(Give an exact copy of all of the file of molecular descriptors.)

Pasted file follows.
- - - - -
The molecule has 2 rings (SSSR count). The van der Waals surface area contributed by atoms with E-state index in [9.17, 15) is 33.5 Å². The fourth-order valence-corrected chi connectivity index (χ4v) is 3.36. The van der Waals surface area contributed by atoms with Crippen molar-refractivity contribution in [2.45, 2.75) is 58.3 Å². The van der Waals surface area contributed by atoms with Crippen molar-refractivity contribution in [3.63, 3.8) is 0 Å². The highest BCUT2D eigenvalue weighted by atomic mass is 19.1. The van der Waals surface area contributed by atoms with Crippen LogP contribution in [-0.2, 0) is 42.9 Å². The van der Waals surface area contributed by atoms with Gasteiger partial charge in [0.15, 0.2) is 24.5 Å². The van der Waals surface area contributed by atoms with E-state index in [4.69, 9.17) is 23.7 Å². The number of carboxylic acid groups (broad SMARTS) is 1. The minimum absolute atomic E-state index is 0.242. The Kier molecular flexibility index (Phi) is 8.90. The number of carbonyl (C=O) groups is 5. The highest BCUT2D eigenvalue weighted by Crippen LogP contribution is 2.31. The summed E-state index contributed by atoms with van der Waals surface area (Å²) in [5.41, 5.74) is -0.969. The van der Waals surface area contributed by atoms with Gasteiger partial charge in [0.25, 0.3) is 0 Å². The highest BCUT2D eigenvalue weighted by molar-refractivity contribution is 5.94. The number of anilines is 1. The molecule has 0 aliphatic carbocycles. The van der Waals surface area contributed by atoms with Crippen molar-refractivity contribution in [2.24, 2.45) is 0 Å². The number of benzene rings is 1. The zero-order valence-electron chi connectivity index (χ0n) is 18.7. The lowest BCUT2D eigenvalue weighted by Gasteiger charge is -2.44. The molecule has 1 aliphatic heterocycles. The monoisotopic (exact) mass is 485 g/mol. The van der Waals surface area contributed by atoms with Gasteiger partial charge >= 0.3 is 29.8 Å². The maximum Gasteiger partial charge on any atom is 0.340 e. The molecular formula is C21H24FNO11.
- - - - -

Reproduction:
The molecule has 2 rings (SSSR count). The van der Waals surface area contributed by atoms with E-state index in [9.17, 15) is 33.5 Å². The fourth-order valence-corrected chi connectivity index (χ4v) is 3.36. The van der Waals surface area contributed by atoms with Crippen molar-refractivity contribution in [2.45, 2.75) is 58.3 Å². The van der Waals surface area contributed by atoms with Crippen molar-refractivity contribution in [3.63, 3.8) is 0 Å². The highest BCUT2D eigenvalue weighted by atomic mass is 19.1. The van der Waals surface area contributed by atoms with Crippen LogP contribution in [-0.2, 0) is 42.9 Å². The van der Waals surface area contributed by atoms with Gasteiger partial charge in [0.15, 0.2) is 24.5 Å². The van der Waals surface area contributed by atoms with E-state index in [4.69, 9.17) is 23.7 Å². The number of carboxylic acid groups (broad SMARTS) is 1. The minimum absolute atomic E-state index is 0.242. The Kier molecular flexibility index (Phi) is 8.90. The number of carbonyl (C=O) groups is 5. The highest BCUT2D eigenvalue weighted by Crippen LogP contribution is 2.31. The summed E-state index contributed by atoms with van der Waals surface area (Å²) in [5.41, 5.74) is -0.969. The van der Waals surface area contributed by atoms with Gasteiger partial charge in [0.25, 0.3) is 0 Å². The highest BCUT2D eigenvalue weighted by molar-refractivity contribution is 5.94. The number of anilines is 1. The molecule has 0 aliphatic carbocycles. The van der Waals surface area contributed by atoms with Crippen molar-refractivity contribution in [2.24, 2.45) is 0 Å². The number of benzene rings is 1. The zero-order valence-electron chi connectivity index (χ0n) is 18.7. The lowest BCUT2D eigenvalue weighted by Gasteiger charge is -2.44. The molecule has 1 aliphatic heterocycles. The monoisotopic (exact) mass is 485 g/mol. The van der Waals surface area contributed by atoms with Gasteiger partial charge >= 0.3 is 29.8 Å². The maximum Gasteiger partial charge on any atom is 0.340 e. The molecular formula is C21H24FNO11.